It is advisable for the executors to open a separate bank account for this either with their own bank or that of the deceased.

3 – Debts

It may be that the deceased had various types of debts e.g. a mortgage, credit cards or bank loans.

It is important to track down all potential debts and take care of them as soon as possible, keeping a careful record for future reference purposes.

4 – Place a statutory notice in the press

Executors should advertise for any unknown creditors to come forward and make their claim. This is done by placing advertisements in the London Gazette and also the local newspaper. This protects the executors from subsequently being personally liable for unidentified debts of the deceased of which they were previously unaware.

5 – The time limit for paying the debts

Before taking care of any outstanding debts, the executors should wait until all of the statutory notice periods have expired before making any payments out of the estate. Generally speaking this notice period is at least two months.

6 – Inheritance tax

If the value of the deceased’s estate – including all their property, cash and possessions – is substantial and exceeds the current inheritance tax thresholds then the executor will have to pay inheritance tax.

For help and advice on dealing with the financial aspects, please have a look at Trust Inheritance’s 10 steps, which set out in more detail exactly what you need to do.

7 – Finalise the tax liabilities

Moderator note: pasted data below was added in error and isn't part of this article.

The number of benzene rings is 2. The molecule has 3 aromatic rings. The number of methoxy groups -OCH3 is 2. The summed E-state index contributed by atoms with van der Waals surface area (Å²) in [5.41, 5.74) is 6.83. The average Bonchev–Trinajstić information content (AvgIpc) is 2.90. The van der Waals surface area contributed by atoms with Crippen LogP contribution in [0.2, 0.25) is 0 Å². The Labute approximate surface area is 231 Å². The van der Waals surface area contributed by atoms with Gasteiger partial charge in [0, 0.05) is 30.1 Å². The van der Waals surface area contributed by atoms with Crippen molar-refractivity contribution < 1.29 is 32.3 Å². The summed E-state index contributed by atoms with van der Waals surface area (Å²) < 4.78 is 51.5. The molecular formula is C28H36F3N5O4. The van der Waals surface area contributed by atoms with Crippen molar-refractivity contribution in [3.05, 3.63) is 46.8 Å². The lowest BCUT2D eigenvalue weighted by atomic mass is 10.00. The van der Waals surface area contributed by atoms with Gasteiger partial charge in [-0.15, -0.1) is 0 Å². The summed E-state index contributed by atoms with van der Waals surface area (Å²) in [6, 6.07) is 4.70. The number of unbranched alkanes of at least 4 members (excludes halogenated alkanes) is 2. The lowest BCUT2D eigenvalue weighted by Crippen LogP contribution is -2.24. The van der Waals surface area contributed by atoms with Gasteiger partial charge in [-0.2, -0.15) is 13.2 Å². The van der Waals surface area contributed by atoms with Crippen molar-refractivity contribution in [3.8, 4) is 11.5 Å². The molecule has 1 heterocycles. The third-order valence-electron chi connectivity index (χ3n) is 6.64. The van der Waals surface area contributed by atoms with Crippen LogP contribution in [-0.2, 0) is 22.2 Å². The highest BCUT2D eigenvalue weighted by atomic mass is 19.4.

The executors are responsible for making sure that the deceased’s tax affairs are fully finalised and that any outstanding tax is paid.

As well as inheritance tax this could also include income tax and capital gains tax. As this can be quite complex it may be necessary to obtain professional help to ensure that the executors themselves don’t become personally liable for any unpaid tax.

8 – Complete the Estate Accounts

The Estate Accounts are a detailed and complete record of all the financial information relating to the deceased’s estate.

It is important to note that every single penny of the estate needs to be strictly accounted for as the executors have to be able to show that everything has been properly taken care of and in accordance with the terms of the Will. Otherwise, the executors could face personal responsibility.

9 – Distributing the Estate

Before distributing the estate the executors must first ensure that all the outstanding debts and expenses are settled and that any tax liabilities are paid. They will also have to obtain approval of the accounts  by the residuary beneficiaries

Only then are the executors free to distribute the estate amongst the beneficiaries, although it is usually advisable to wait until 6 months after the death before the final distribution.

It can take between 6-9 months receive your inheritance after probate has been granted.

Area 4 – Dealing with the Beneficiaries

1 – Missing Beneficiaries

It is necessary to make all enquiries possible to track down any missing beneficiaries. This may include advertising and instructing genealogists. If unsuccessful in locating a beneficiary it may be advisable to obtain appropriate insurance.

2 – Beneficiaries under 18?

The share of any beneficiary who is under the age of eighteen will be held in a trust until their eighteenth birthday, or later if stipulated by the Will.

In the meantime, the child’s inheritance is held and managed on their behalf by trustees.

3 – Beneficiaries that have died